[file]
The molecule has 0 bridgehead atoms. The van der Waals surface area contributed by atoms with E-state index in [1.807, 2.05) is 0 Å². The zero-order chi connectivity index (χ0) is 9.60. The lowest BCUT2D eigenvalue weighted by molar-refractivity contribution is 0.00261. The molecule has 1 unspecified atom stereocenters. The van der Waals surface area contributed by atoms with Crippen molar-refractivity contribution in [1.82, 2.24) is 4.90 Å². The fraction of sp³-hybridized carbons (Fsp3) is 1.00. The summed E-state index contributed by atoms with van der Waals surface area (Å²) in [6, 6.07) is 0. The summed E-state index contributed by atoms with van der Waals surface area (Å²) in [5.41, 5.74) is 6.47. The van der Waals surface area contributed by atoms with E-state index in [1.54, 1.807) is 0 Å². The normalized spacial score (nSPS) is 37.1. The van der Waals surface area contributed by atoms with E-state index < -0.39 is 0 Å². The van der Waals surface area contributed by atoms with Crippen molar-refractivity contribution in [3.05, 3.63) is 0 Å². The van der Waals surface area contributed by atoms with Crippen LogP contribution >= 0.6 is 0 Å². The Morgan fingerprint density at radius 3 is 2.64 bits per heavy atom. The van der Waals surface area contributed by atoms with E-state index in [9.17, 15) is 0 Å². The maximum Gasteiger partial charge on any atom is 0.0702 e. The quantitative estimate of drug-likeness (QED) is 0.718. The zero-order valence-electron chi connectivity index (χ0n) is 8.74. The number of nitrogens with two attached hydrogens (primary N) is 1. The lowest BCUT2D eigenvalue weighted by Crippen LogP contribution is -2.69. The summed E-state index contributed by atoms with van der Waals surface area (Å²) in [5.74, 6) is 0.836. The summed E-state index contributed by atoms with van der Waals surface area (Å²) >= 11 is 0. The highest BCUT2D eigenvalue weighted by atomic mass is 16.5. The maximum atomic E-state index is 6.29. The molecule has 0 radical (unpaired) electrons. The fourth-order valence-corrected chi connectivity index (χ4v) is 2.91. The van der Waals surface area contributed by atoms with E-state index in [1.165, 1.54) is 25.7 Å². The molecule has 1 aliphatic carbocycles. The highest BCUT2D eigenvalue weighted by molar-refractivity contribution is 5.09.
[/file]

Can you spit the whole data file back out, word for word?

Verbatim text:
The molecule has 0 bridgehead atoms. The van der Waals surface area contributed by atoms with E-state index in [1.807, 2.05) is 0 Å². The zero-order chi connectivity index (χ0) is 9.60. The lowest BCUT2D eigenvalue weighted by molar-refractivity contribution is 0.00261. The molecule has 1 unspecified atom stereocenters. The van der Waals surface area contributed by atoms with Crippen molar-refractivity contribution in [1.82, 2.24) is 4.90 Å². The fraction of sp³-hybridized carbons (Fsp3) is 1.00. The summed E-state index contributed by atoms with van der Waals surface area (Å²) in [6, 6.07) is 0. The summed E-state index contributed by atoms with van der Waals surface area (Å²) in [5.41, 5.74) is 6.47. The van der Waals surface area contributed by atoms with E-state index in [1.54, 1.807) is 0 Å². The normalized spacial score (nSPS) is 37.1. The van der Waals surface area contributed by atoms with E-state index < -0.39 is 0 Å². The van der Waals surface area contributed by atoms with Crippen molar-refractivity contribution in [3.05, 3.63) is 0 Å². The van der Waals surface area contributed by atoms with Crippen LogP contribution >= 0.6 is 0 Å². The Morgan fingerprint density at radius 3 is 2.64 bits per heavy atom. The van der Waals surface area contributed by atoms with E-state index in [9.17, 15) is 0 Å². The maximum Gasteiger partial charge on any atom is 0.0702 e. The quantitative estimate of drug-likeness (QED) is 0.718. The zero-order valence-electron chi connectivity index (χ0n) is 8.74. The number of nitrogens with two attached hydrogens (primary N) is 1. The lowest BCUT2D eigenvalue weighted by Crippen LogP contribution is -2.69. The summed E-state index contributed by atoms with van der Waals surface area (Å²) in [5.74, 6) is 0.836. The summed E-state index contributed by atoms with van der Waals surface area (Å²) >= 11 is 0. The highest BCUT2D eigenvalue weighted by atomic mass is 16.5. The maximum atomic E-state index is 6.29. The molecule has 0 radical (unpaired) electrons. The fourth-order valence-corrected chi connectivity index (χ4v) is 2.91. The van der Waals surface area contributed by atoms with E-state index in [1.165, 1.54) is 25.7 Å². The molecule has 1 aliphatic carbocycles. The highest BCUT2D eigenvalue weighted by molar-refractivity contribution is 5.09.